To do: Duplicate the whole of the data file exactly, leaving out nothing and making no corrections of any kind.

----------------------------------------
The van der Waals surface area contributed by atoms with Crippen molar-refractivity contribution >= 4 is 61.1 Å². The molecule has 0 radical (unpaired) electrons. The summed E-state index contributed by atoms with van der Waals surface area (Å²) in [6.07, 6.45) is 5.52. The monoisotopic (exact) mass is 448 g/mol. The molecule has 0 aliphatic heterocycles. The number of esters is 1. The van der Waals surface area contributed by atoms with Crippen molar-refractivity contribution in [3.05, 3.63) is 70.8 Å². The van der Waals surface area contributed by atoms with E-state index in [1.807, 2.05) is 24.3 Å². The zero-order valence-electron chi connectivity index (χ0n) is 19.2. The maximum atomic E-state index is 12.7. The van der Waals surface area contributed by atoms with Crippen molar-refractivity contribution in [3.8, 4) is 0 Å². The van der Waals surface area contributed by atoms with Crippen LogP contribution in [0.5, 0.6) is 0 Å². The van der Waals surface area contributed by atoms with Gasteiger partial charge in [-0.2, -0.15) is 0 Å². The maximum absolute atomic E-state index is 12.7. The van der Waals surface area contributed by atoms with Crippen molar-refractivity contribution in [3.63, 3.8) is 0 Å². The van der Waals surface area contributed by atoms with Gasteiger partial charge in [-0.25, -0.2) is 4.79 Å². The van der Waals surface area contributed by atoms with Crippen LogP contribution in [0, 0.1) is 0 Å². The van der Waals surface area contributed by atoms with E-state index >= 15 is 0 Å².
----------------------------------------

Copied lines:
The van der Waals surface area contributed by atoms with Crippen molar-refractivity contribution >= 4 is 61.1 Å². The molecule has 0 radical (unpaired) electrons. The summed E-state index contributed by atoms with van der Waals surface area (Å²) in [6.07, 6.45) is 5.52. The monoisotopic (exact) mass is 448 g/mol. The molecule has 0 aliphatic heterocycles. The number of esters is 1. The van der Waals surface area contributed by atoms with Crippen molar-refractivity contribution in [3.05, 3.63) is 70.8 Å². The van der Waals surface area contributed by atoms with E-state index in [1.807, 2.05) is 24.3 Å². The zero-order valence-electron chi connectivity index (χ0n) is 19.2. The maximum atomic E-state index is 12.7. The van der Waals surface area contributed by atoms with Crippen molar-refractivity contribution in [3.8, 4) is 0 Å². The van der Waals surface area contributed by atoms with Crippen LogP contribution in [0.5, 0.6) is 0 Å². The van der Waals surface area contributed by atoms with Gasteiger partial charge in [-0.2, -0.15) is 0 Å². The maximum absolute atomic E-state index is 12.7. The van der Waals surface area contributed by atoms with Crippen molar-refractivity contribution in [3.63, 3.8) is 0 Å². The van der Waals surface area contributed by atoms with Gasteiger partial charge in [-0.25, -0.2) is 4.79 Å². The van der Waals surface area contributed by atoms with Crippen LogP contribution in [0, 0.1) is 0 Å². The van der Waals surface area contributed by atoms with E-state index >= 15 is 0 Å².